Arista Premium Odorless LIQUID fixer concentrate

Discussion in 'B&W: Film, Paper, Chemistry' started by ymc226, Jul 29, 2007.

  1. ymc226

    ymc226 Member

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    Does anyone know how long the Arista Premium will keep in both an unopened and opened half used bottle?

    I use 5L jugs of Ilford Hypam rapid fixer which have to be shipped for significant sums but I just priced the Arista liquid concentrate 64oz size from Freestyle and found that it would be much cheaper to ship even in quantity.

    Presently using the Ilford Hypam, I fix fiber prints for 1 minute and film for 2 minutes using fresh fixer. Would my times be the same with the Arista? I assume it is ammonium thio as well.
     
  2. Silverhead

    Silverhead Member

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    It is indeed ammonium thio, and your fixing times should be about the same, at least according to the label instructions.
     
  3. fschifano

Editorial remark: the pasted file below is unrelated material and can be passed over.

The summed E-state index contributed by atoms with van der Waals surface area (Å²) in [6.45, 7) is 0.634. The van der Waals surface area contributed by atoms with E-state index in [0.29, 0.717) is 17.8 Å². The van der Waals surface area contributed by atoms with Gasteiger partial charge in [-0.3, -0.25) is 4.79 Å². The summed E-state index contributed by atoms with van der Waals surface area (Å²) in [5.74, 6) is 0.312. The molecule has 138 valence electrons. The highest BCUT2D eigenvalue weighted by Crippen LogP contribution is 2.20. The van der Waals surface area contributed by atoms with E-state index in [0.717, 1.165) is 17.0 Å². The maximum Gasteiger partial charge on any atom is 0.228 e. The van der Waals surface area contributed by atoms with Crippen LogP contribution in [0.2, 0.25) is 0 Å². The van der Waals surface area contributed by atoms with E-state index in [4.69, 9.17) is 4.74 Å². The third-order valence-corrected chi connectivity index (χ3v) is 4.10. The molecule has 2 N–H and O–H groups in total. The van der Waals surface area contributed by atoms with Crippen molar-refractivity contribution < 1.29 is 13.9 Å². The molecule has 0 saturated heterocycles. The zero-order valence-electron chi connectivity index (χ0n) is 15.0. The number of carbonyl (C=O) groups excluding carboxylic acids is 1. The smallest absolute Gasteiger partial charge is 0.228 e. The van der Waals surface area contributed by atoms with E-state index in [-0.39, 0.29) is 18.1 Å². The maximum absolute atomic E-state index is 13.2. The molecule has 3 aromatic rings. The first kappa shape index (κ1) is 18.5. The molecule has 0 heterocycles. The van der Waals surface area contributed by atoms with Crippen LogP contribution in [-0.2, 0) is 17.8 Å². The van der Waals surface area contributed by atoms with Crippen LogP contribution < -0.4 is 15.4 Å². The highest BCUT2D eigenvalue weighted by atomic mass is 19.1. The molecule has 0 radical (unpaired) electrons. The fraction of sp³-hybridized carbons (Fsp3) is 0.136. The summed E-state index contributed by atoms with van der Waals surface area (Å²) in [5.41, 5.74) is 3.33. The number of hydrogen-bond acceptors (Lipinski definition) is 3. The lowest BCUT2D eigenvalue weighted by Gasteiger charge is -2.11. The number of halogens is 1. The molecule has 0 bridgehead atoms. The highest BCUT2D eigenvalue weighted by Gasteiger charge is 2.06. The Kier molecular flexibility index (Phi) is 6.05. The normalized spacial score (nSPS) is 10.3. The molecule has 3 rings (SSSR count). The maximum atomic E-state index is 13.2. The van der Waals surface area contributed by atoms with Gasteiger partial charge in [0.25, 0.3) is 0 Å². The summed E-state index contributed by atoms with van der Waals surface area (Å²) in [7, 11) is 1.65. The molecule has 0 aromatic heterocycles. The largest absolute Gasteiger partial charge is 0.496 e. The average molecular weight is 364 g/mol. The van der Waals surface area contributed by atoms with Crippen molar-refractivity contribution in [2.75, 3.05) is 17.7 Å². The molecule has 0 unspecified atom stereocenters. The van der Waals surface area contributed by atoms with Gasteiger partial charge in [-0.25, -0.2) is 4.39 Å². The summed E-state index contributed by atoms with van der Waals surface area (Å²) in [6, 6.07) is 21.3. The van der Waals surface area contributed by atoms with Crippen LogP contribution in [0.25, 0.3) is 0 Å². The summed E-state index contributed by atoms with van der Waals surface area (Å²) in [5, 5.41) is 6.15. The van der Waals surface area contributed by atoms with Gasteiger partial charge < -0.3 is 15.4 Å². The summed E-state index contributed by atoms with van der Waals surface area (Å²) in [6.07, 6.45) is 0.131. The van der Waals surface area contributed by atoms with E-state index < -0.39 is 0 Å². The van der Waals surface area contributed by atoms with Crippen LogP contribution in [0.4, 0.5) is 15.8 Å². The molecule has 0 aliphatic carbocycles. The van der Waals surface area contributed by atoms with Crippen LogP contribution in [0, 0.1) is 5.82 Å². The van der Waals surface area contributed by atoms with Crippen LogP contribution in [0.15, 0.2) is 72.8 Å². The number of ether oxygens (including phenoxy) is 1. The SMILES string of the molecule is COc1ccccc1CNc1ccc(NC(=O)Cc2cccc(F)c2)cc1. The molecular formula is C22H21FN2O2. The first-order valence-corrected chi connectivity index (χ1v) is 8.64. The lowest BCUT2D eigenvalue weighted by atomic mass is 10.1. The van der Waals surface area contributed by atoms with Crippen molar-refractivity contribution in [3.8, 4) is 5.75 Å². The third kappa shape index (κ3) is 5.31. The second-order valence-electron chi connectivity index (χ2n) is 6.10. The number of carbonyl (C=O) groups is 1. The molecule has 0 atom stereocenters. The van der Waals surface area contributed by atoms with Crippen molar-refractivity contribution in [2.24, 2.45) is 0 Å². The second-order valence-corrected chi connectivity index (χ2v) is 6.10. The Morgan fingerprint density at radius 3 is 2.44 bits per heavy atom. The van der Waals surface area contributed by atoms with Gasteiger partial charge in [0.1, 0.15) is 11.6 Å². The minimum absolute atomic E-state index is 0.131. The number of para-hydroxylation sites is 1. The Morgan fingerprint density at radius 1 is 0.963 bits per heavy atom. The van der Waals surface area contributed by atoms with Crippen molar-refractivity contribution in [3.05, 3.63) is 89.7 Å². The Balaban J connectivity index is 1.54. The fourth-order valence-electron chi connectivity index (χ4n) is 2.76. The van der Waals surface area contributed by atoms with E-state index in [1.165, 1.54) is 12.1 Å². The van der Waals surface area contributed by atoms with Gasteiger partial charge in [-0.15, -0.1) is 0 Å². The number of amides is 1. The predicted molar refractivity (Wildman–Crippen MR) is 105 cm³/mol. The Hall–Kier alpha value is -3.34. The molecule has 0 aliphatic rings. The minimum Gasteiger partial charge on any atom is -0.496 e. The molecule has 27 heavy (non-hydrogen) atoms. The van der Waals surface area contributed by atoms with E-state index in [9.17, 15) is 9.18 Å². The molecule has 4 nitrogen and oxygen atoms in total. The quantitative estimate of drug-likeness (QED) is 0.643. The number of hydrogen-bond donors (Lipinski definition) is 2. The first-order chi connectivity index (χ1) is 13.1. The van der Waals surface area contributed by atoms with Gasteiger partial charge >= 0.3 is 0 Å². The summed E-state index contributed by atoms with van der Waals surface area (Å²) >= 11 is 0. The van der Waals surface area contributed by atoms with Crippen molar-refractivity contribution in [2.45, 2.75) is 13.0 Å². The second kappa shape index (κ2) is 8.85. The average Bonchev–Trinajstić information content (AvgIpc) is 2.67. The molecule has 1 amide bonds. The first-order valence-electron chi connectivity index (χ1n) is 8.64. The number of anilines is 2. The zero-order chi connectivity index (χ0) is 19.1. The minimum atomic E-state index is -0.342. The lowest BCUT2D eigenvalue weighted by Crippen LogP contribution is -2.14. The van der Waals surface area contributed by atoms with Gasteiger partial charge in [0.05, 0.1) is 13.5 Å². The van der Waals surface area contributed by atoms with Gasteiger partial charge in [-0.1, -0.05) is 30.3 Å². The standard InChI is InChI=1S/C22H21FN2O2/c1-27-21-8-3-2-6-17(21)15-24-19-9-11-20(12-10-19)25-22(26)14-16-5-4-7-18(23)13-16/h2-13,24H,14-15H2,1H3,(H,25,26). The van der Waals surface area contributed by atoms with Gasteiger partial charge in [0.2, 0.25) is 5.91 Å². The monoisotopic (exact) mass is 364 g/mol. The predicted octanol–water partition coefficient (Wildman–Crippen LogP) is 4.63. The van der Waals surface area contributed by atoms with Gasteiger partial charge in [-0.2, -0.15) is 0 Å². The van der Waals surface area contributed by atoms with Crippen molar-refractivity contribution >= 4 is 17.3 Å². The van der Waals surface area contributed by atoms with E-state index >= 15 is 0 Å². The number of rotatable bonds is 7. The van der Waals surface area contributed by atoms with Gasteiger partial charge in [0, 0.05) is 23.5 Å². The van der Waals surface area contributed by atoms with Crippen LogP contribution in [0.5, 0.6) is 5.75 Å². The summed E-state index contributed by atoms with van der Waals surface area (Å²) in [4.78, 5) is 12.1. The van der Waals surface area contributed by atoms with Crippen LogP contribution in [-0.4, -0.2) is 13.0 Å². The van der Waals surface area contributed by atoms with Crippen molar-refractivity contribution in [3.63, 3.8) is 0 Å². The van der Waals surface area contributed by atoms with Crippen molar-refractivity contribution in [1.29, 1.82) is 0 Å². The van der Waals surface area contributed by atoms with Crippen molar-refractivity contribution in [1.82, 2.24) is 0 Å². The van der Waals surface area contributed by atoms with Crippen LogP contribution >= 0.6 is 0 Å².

fschifano Member

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    I can offer you another substitute, if you are interested. Kodak's C-41 Flexicolor Fixer & Replenisher works very well as a fixer for B&W films and papers and is very inexpensive. Since it is only slightly acidic, ~ph 6.5 if I recall, it has almost no odor when mixed to working strength. Capacity is as good or better than B&W rapid fixers and it is fast working. I have used this product as my fixer of choice for a few years with no ill effects to film or paper.

    Avoid fixers for the C-41RA process. These are not the same type of product and are reported to be incompatible with standard B&W materials.
     
  4. w35773

    w35773 Member

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    Since this question concerns the same product (Arista Odorless fixer) I'll ask it here.

    Does anyone know how much capacity this stuff has for film? I am currently fixing 4x5 sheets in my homemade processing tubes by mixing 60 ml of working solution for each sheet. (54 ml of distilled water with 6 ml of concentrate) Does this sound like too little fixer for 20 sq. in. of film?